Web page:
When it comes to issues of duplicate content, one of the most frequent offenders is the "printer friendly" page. Just about any kind of site can benefit from creating printer friendly versions of their pages, but improper implementation of these pages can wreak duplicate content havoc on your site.
While the internet provides us a great way to save the trees, there are many people out there that still feel more comfortable reading from the printed page. But there are other reasons for printing out information, such as sharing it with the higher-ups or providing an easy way to compare products and services between various websites. So no matter how hard we try to create the "paperless office," there will always be a need to print.
Printer-friendly pages that create duplicate content
One way to create a printer-friendly page is simply place the page's content onto another page that is more print-ready. This new, second page would be a duplicate of the main page minus all the on-page graphics, menus, etc.
The New York Times provides a good example of this at work. This is an article I pulled from their website:
This page contains the full site navigation and a number of ads along with the story you want to read. It's no surprise that if you print this page using the print button in your browser, all of what you see here will also be printed. This often uses more paper and more printer ink.
But if you notice just to the right of the article, a link that reads "print," which I bordered in red. Click that link and you get this:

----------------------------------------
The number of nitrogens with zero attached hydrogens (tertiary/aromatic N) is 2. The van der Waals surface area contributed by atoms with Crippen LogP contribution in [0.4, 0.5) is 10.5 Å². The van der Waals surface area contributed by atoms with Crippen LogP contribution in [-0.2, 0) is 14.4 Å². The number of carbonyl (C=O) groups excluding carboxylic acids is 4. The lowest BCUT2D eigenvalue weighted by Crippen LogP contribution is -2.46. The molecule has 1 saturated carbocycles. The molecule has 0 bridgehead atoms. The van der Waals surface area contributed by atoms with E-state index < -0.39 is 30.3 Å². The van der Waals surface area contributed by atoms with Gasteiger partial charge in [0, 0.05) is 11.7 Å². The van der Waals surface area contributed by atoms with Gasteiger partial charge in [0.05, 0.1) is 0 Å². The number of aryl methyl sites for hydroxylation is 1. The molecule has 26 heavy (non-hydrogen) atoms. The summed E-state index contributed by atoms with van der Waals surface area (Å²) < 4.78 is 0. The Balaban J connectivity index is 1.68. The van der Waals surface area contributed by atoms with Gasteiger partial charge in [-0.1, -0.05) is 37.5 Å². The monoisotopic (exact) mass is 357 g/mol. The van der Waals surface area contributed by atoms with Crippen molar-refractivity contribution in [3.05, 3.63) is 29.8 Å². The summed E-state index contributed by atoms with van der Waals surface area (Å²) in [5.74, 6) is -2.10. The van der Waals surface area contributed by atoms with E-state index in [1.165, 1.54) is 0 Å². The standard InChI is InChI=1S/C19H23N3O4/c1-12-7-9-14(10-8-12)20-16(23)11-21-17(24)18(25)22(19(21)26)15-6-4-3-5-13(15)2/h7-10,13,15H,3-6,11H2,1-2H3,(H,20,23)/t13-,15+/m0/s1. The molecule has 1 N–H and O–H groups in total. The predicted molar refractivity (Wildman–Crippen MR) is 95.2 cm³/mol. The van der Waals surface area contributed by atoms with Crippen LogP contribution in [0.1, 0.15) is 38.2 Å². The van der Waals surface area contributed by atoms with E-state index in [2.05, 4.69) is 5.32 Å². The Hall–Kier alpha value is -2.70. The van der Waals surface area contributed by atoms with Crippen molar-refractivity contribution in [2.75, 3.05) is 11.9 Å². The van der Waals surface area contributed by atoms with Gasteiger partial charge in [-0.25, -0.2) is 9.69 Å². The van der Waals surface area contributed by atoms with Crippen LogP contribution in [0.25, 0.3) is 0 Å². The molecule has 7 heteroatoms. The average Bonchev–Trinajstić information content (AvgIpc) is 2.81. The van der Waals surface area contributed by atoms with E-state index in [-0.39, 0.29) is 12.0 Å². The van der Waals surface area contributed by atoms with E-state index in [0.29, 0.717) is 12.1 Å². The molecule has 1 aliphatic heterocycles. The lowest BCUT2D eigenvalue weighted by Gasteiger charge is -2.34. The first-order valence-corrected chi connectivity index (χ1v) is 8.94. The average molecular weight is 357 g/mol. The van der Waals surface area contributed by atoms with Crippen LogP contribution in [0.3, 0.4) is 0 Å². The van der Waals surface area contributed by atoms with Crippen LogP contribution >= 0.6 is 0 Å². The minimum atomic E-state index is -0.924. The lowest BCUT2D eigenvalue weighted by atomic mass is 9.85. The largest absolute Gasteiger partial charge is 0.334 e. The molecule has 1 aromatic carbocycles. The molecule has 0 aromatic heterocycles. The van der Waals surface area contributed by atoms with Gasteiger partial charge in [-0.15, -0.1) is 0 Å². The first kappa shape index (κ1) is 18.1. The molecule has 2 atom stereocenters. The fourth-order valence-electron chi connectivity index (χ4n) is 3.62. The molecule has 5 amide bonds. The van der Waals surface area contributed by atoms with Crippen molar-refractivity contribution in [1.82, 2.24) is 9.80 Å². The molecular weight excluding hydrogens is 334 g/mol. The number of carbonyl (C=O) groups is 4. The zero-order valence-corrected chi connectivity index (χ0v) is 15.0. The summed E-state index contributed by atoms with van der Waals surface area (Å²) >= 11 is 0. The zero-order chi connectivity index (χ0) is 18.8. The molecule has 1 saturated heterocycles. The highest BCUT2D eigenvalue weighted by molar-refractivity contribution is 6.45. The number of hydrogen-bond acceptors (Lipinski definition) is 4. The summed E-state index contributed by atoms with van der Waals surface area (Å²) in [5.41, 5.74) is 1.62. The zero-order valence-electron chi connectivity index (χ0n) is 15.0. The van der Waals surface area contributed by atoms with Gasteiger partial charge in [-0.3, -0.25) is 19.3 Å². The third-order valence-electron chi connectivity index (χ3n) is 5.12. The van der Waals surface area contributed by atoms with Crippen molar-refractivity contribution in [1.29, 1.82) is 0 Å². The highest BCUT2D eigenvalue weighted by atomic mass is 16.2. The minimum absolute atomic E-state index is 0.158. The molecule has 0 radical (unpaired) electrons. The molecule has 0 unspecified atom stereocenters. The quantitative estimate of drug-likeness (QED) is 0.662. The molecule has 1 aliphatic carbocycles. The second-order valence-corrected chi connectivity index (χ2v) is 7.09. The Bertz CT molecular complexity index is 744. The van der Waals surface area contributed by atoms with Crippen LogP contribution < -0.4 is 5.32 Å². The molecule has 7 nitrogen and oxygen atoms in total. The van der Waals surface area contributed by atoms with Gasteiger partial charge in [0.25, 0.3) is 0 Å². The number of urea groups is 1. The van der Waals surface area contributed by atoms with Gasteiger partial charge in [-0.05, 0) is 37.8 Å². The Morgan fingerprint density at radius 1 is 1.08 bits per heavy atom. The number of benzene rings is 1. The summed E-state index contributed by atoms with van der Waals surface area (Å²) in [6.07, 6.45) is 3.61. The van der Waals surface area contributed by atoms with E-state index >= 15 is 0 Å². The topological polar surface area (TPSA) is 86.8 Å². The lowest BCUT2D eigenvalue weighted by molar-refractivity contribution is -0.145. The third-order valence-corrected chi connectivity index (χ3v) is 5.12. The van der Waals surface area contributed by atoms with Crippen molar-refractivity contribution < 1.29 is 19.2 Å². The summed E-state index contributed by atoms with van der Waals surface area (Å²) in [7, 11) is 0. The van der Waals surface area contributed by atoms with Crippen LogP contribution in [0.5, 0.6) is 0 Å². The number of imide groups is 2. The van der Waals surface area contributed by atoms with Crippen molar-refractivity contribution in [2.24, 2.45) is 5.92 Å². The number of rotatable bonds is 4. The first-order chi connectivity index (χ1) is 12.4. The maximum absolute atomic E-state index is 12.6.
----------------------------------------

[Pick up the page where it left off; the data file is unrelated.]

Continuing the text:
This is the printer-friendly version of the same article. No navigation, no ads, just the site name at the top, one small ad, and the article that you want to read.
The problem with creating printer friendly pages this way is if you don't have a CMS (content management system), then you have to keep and update two completely separate pages. If you find a typo or spelling error, or need to make other corrections then you'll have to fix it twice, once on each page.
If you use a CMS, then you only input the content in one place and the system gives you the main page and the printer-friendly page. But you still have to go through measures to prevent duplicate content.
This can be accomplished a couple of different ways.
1) Put a robots meta tag in the
< head> elements of the page telling the engines not to index or archive this page, like this:
< meta name="ROBOTS" content="NOINDEX">
Once the search engines grab the page, they'll read that and know that you don't want them to include this page in their index so they should drop it and move on.
2) Use the nofollow tag on the link to the printer friendly page, like this:
< a rel="nofollow" href="site.com/printer-friendly-page.htm">Print
The problem here is if someone links to the printer friendly page from their own site, it won't prevent this page from being spidered and indexed.
3) Use the robots.txt file to exclude all printer friendly pages. There are a lot of ways this can be done, but a very simple way is to have all printer friendly pages added to a directory called "print" or something similar. Then in your robots.txt file you disallow spidering of that entire folder.